Time for the energy industry to pick up the pieces
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Oil prices may be headed higher, but a bust like this one isn’t over until bankruptcies, mergers and acquisitions clean up the detritus left behind.
Almost two years after oil prices hit their most recent peak at $107 a barrel, most analysts believe the worst is over. Prices for West Texas Intermediate bottomed at $26 in February, and lately they’ve been hovering around $45. We could see $60 oil by year’s end.
The price collapse has devastated the global industry, with 350,000 people laid off, $1 trillion in capital spending cut, and trillions more lost to bankruptcies and collapsing stock, bond and real estate prices. Those losses have hobbled the oil and gas sector, turning it into a zombie with just enough revenue to stay afloat but too much debt to recover.
Luckily, a reckoning is beginning.
Big banks have cut $6.3 billion from oil company credit lines, shrinking them an average of 18 percent, according to data compiled by Bloomberg. With bond payments coming, 72 oil and gas companies have filed for bankruptcy since 2014, with 20 filing for Chapter 11 protection in March and April alone.
Mergers and acquisitions, though, have been the missing piece, and I’m not talking about the monopolistic Halliburton and Baker Hughes kind of deal. Healthy companies buying distressed companies to develop the best fields is how the industry normally culls the herd, and that hasn’t happened as expected.
M&A activity is down 40 percent from 2014, when deal activity and oil prices peaked, according to our colleagues at The Texas Lawbook. Deal-making was down 8 percent in the first quarter of 2016 compared with the same period last year, the group reported, citing data provided by research firm Mergermarket.
The problem has been the huge distance between what sellers want and how much buyers were willing to pay with prices swinging wildly. An independent exploration and production company’s main asset is the value of its proven reserves, which is subject to the spot price of oil and gas, except for the barrels already sold using valuable futures contracts.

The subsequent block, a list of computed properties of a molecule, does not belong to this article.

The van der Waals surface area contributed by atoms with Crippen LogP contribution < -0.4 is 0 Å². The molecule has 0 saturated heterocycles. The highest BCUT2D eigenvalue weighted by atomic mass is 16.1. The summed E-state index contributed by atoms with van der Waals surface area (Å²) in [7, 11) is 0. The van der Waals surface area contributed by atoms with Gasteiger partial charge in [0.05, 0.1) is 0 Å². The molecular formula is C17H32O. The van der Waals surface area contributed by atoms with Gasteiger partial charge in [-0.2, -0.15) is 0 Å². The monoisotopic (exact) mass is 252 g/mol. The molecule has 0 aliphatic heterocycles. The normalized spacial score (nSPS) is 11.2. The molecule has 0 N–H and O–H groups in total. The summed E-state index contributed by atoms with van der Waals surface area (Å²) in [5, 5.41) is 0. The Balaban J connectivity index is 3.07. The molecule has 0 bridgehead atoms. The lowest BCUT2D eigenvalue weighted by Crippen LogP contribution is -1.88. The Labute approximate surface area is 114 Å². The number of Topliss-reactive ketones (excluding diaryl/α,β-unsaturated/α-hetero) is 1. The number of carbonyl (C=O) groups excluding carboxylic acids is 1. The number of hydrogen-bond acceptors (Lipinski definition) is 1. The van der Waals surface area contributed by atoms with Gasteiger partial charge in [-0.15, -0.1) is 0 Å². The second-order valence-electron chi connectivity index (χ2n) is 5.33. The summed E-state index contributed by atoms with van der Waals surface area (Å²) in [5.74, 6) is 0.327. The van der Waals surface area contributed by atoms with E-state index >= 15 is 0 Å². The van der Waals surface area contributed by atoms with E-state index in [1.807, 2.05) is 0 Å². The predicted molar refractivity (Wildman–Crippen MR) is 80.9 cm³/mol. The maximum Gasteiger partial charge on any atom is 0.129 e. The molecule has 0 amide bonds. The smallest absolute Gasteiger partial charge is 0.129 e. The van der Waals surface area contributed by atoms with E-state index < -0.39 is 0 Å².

“I think it’s hard for sellers to overcome the psychology of selling at a price that is below their expectation for the future,” said Brent Ross, a principal in the energy practice at A.T. Kearney, a management consulting firm.
Buyers during a bust want low prices so they can profit when prices rise, while sellers want something closer to the most recent peak. Oil executives have held out by living off futures contracts, cutting expenses and delaying debt payments.
After two years, almost all of the futures contracts have rolled off. That’s why many are excited that prices are up 70 percent since February.
“If we see a continued run-up, or strength around the current price level in the mid- to high $40s, you’ll see people trying to put deals together again,” Ross told me. “We have a lot of distressed companies in the marketplace, and once they feel they are not going to sell at a loss, they are going to rush to get deals done to avoid bankruptcy.”
The problem is finding enough buyers. International oil companies are selling off assets, and national oil companies are under pressure to save. That leaves only strong independents and private equity.
M&A attorney Jim Rice, co-managing partner of Sidley Austin’s Houston office, said his clients believe “2016 looks like it is going to be the acquisition opportunity of a lifetime.”
“There is a belief that the second half will see the pace of deal closings ramp up significantly,” he said. “In the vast majority of cases, the buyers are private equity, hedge funds and the like. This could mean that the seeds are being sown for some potentially exciting times over the next few years as the new owners exit or monetize these investments.”
These buyers will be the zombie killers, or the predators that eat the old and feeble, or pick your own metaphor.
Investors who bought when the market peaked in 2014 will suffer major losses. Employees at the worst-run companies will lose their jobs. That’s what happens during mergers and acquisitions, but it’s the best way to clean up the bad debt and establish realistic valuations to move forward.
Most importantly, though, the pain caused by the bust presents a teachable moment for the industry and its investors as they rebuild. They can no longer rely on OPEC to prop up prices. Instead, the world’s largest producers have become competitors trying to supply the cheapest barrel possible and fundamentally changing the oil markets.
Surviving companies will have to focus on pumping the cheapest possible barrel, using the lowest-cost technology and tapping only the best reservoirs. The days of indiscriminate borrowing and drilling are over.
Just as it took six months for oil companies to feel the price collapse, it will take at least as long for them to benefit from the recovery.
The market may have bottomed, but the healing is just beginning.
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